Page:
Monday, November 15, 2010

Who Messed Up the Chairs?

The last 2 Sundays our "rearranged chairs" produced a number of responses including confusion and being uncomfortable. Yet, the overwhelming response has been greatly positive. I believe the encouraging responses reflected a desire for something deeper in our fellowship - a longing for keeping Jesus central, greater participatory worship and a step towards ongoing community. Does church architecture, the color of paint and the arrangement of seating really matter?Ultimately, when the Spirit of God moves, it matters not whether we are in a cathedral, a grass hut with dirt floors or in an old gym. Even so, our arrangement can reflect something about our fellowship or encourage something better.

Historically, church buildings during the first few centuries were set up with the Lord's table and pulpit in the center with the seating gathered around. It reflected a church that was focused on participatory worship, centrality of Jesus and a community gathered around the teaching of the Word that encouraged dialogue. Many centuries later the architecture of the church began to change. People wanted high ceilings and grand buildings and so to support the vaulted ceilings they had to construct the buildings long and narrow. Truth is - this reflected a changing orientation of God's people. Seating was put into straight rows and the Lord's table and pulpit were put in front. the longer the church buildings became, the more distant the people were from the events of worship. The building reflected a church that was no longer participatory, there was no dialogue and even worship was something done "up front" while everyone else just watched.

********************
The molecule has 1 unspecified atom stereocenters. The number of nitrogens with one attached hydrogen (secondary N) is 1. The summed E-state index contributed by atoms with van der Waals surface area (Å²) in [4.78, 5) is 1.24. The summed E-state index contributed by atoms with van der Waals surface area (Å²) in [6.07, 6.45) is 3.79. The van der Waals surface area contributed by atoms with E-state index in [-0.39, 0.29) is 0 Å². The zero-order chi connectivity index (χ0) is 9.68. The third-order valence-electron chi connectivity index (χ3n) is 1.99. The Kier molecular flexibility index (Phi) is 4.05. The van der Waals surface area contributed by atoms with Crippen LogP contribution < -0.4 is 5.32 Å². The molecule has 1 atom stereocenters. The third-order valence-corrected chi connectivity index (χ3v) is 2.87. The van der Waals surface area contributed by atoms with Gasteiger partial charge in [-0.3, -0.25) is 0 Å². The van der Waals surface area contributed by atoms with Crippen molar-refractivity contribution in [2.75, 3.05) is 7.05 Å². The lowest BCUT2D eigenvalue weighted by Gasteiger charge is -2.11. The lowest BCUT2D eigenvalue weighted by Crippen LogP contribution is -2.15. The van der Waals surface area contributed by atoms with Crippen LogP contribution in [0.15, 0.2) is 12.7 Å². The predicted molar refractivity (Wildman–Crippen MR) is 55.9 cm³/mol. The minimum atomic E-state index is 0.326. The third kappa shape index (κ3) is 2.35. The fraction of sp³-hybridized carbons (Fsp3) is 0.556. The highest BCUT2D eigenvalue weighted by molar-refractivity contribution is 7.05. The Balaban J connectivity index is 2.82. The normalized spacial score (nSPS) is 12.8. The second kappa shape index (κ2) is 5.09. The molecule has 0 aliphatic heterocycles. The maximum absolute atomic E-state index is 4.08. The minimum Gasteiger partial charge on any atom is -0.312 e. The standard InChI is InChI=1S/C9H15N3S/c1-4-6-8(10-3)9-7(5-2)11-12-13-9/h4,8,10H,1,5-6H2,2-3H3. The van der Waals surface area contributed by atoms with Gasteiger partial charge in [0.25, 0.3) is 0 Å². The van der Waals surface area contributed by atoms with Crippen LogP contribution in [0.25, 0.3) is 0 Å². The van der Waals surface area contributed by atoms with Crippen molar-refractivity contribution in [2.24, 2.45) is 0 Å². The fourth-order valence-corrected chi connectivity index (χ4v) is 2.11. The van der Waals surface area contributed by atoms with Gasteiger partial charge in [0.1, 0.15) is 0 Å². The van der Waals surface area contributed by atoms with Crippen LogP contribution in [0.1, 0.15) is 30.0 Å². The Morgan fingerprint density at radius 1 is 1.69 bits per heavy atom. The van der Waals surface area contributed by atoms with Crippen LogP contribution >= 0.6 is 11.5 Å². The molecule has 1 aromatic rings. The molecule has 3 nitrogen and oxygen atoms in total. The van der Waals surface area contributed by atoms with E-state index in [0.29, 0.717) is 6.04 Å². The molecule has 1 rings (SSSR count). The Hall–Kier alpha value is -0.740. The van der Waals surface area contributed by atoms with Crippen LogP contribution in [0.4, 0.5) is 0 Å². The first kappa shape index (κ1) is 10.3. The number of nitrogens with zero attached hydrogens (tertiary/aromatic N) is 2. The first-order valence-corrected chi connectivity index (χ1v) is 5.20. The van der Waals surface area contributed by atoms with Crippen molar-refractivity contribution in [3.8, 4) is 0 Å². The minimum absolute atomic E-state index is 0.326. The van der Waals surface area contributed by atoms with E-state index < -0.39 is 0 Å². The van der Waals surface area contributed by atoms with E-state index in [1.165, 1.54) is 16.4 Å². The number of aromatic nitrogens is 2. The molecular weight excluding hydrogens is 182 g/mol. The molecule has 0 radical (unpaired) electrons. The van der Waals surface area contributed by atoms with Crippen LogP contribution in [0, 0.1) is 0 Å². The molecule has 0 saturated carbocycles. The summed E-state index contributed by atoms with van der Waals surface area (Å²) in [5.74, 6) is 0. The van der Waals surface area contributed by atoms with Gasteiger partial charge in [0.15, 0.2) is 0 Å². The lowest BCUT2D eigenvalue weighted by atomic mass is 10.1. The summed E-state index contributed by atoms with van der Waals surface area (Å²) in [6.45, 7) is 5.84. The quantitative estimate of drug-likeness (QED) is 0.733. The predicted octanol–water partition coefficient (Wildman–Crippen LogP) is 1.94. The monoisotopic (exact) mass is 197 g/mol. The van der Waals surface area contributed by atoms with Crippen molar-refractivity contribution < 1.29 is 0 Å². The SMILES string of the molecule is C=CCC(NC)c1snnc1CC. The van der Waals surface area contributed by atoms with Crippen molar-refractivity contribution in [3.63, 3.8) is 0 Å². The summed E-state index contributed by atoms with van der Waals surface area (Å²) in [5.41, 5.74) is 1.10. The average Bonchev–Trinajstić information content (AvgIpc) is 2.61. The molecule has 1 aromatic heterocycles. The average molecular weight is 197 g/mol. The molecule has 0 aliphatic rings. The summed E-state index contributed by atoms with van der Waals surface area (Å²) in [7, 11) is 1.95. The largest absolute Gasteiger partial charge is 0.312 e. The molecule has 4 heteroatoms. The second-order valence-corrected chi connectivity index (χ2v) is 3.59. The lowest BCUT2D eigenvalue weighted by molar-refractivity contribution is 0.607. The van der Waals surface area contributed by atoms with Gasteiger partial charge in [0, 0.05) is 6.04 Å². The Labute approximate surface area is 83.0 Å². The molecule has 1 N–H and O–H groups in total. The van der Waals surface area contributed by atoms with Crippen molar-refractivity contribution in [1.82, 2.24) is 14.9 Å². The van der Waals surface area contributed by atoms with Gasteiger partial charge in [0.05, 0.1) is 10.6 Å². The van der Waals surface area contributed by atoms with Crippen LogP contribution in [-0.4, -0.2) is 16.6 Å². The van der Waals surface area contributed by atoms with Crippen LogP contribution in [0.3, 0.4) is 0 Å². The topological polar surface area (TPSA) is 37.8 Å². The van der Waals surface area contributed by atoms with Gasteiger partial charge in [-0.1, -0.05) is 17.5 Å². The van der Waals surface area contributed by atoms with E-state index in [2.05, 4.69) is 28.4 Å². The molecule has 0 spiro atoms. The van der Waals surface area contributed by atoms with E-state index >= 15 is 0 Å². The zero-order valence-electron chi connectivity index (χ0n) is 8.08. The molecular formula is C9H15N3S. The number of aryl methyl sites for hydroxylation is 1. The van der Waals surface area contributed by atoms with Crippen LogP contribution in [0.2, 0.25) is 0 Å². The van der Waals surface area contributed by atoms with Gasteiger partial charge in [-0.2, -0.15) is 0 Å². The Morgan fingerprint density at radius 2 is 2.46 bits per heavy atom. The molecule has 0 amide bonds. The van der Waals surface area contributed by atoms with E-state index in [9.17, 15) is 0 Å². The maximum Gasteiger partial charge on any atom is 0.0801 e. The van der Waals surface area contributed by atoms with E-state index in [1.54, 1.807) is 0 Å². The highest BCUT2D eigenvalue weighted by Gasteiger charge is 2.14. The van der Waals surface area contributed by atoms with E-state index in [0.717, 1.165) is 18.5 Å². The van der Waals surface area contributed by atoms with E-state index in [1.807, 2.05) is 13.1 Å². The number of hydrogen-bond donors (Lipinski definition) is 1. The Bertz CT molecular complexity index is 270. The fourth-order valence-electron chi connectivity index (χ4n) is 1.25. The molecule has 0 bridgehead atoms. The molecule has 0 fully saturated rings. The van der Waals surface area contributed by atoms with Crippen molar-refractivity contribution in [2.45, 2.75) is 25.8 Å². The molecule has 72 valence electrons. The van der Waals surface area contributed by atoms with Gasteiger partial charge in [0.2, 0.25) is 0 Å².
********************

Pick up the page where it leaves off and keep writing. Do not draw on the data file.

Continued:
I believe they way we "set up" church can encourage better things. It can remind us that the church is a group of believers who have all been given gifts, who are all "called" to engage in worship, dialogue, community. The Lord is pleased when we are "gathered together" not just showing up to watch a few people talk and worship. I like the picture of Acts 1:12-14 which describes a little group of believers, squeezing together in a small upper room after a week in their various worlds to participate together with "one mind" praising God and growing up into Him who is the head - even Christ.

1 comment:

  1. Well said Chris. Marshall McCluen said once, "The medium is the message". The history of how we arrainge chairs shows a progression to the lay people becoming spectators and watching the front. I quite like the effort to change the feel of our meeting together.


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